Hospital Wide CGA and the Hospital Frailty Risk Score

Our exclusive members only BGS Newsletter, published quarterly
Simon Conroy
Date Published:
16 August 2018
Last updated: 
16 August 2018

In many respects, our ageing population is something to be celebrated, reflecting years of sustained improvements in how our society cares for older people through health and social care. 

But while nowadays many older people live full, vibrant lives extending into their 80s and beyond, others do not enjoy such ‘successful’ ageing. Though it is undoubtedly important to focus on resilience and the positive aspects of ageing, it is equally important to support those older people who are less resilient, or frail.

Where do we stand? 

We already know quite a lot about how to improve outcomes for older people, primarily though using holistic care models. This is about assessing and managing the whole person, rather than just one aspect, such as a heart condition or 'urinary difficulties'. It typically involves a team of doctors, nurses and therapists working together to improve outcomes, and in the literature is referred to as a comprehensive geriatric assessment. 
There is still work to be done, however, in promoting the concept of comprehensive geriatric assessment (CGA) in hospital. CGA is not unique to geriatricians and geriatric teams (or shouldn’t be). Much of the skill set is generic and the remainder is teachable.

As geriatricians we are all aware of the evidence that CGA can reduce untimely deaths as well as prevent admission to long-term care. However, given that older people are such a mixed group – some relatively fit and well, others more vulnerable – a major difficulty for this type of work is how best to identify those most likely to benefit.

In our Hospital Wide CGA campaign, we have collaborated with the Nuffield Trust in an NIHR-funded initiative to promote CGA hospital-wide. The overall aim of the project is to inform NHS managers, clinicians, patients and the public about how best to organise hospital services for older people.

The project introduces a hospital wide CGA self assessment tool encouraging hospital management to audit their services and the infrastructure they have in place to assess a patient in terms of frailty and the four domains of CGA. The assessment suggests ways to fill gaps in their services (e.g. tools such as Rockwood, PRISMA 7 etc).

Hospitals are then encouraged to use an interactive tool with a set of indicators. These have been populated with data for each local authority and NHS Acute Trust in England to describe populations, hospital costs and hospital activity.

An important part of the campaign promotes patient and public involvement, including ensuring patient and carer representation on the hospital board, the identification of older people’s champions etc.

Finally, the campaign provides practical guidance on disseminating and propagating good CGA practice throughout the hospital.

Using the concept of frailty, which captures vulnerability to poor outcomes or harm, researchers from the Nuffield Trust, London School of Economics and the universities of Leicester, Newcastle and Southampton have created a Hospital Frailty Risk Score (HFRS).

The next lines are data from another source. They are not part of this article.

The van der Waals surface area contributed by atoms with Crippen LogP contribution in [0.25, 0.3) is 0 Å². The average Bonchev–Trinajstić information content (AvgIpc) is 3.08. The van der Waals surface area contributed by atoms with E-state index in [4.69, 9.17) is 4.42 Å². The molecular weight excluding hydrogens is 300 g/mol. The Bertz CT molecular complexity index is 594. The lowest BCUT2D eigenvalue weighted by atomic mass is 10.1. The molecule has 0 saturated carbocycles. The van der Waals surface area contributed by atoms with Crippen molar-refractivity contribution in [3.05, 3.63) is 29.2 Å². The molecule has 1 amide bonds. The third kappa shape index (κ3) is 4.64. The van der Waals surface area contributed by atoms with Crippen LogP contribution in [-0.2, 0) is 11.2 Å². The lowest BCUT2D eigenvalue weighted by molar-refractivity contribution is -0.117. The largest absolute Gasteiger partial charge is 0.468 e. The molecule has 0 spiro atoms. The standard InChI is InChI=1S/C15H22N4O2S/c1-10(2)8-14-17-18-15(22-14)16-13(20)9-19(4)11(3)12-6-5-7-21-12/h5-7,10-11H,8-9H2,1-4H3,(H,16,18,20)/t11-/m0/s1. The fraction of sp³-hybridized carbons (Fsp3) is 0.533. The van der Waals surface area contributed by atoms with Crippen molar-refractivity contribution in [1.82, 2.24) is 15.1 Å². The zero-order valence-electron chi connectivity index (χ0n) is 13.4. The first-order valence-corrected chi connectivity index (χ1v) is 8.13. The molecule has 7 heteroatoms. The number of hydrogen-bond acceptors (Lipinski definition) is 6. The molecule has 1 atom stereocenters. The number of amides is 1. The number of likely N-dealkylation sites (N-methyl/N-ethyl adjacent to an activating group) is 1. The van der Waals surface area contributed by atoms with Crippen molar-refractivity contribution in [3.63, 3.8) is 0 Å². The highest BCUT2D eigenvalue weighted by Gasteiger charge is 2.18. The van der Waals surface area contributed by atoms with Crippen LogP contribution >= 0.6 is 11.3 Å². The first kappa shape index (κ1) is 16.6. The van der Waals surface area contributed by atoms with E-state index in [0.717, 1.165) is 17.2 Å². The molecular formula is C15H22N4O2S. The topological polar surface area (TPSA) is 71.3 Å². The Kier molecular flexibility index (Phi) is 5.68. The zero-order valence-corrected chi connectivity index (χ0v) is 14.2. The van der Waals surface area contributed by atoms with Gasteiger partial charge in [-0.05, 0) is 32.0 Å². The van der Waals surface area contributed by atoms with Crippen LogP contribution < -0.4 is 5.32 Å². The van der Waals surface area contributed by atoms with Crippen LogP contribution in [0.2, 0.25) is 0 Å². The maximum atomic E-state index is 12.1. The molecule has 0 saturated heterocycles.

The score focuses on older people who are likely to be frail and who are more likely to experience poor outcomes during or after an acute hospital admission. 

We focused on the hospital because, at present, there are no routine systems in place to allow hospitals or commissioners to identify frail older people. This contrasts with health care settings such as primary care (where the Electronic Frailty Index is in use) and other conditions such as stroke or heart failure, which are well captured on routine hospital information systems.

The HFRS was developed using Hospital Episode Statistics (a database containing details of all admissions, A&E attendances and outpatient appointments at NHS hospitals in England), and validated on over one million older people using hospitals in 2014/15. 

We found that the score was able to identify a relatively small proportion of people over 75 years old in hospitals who were at the greatest risk of harms. The group of people with the highest HFRS were 1.7 times more likely to die in hospital, had a six-fold increase in staying more than 10 days in hospital, and were 1.5 times more likely to be readmitted following discharge. 

Importantly the HFRS can be calculated automatically, which removes the burden and potential errors associated with manual scoring systems. It performed at least as well, if not better, than many existing risk-scoring systems.

Routinely identifying older people at risk of adverse clinical and/or service outcomes in hospitals means being able to provide interventions specifically for frailty throughout their hospital episode. This could include broadening the assessment to take account of the whole patient and not just the medical issues – such as assessing cognition, for example. Doing so is critical in the acute setting, as it might prompt clinicians to differentiate delirium (an acute medical emergency) from dementia (a long-term condition) – the management for which is very different. 

Alongside better service mapping, commissioning and evaluation that is focused on frail older people, a widely accepted method of identifying those people in acute hospital settings could also help to highlight the magnitude of the issue, enable more tailored services, and improve patient and service outcomes. 

That could really change how we think about and organise acute hospital care, and make a real difference for both patients and services.

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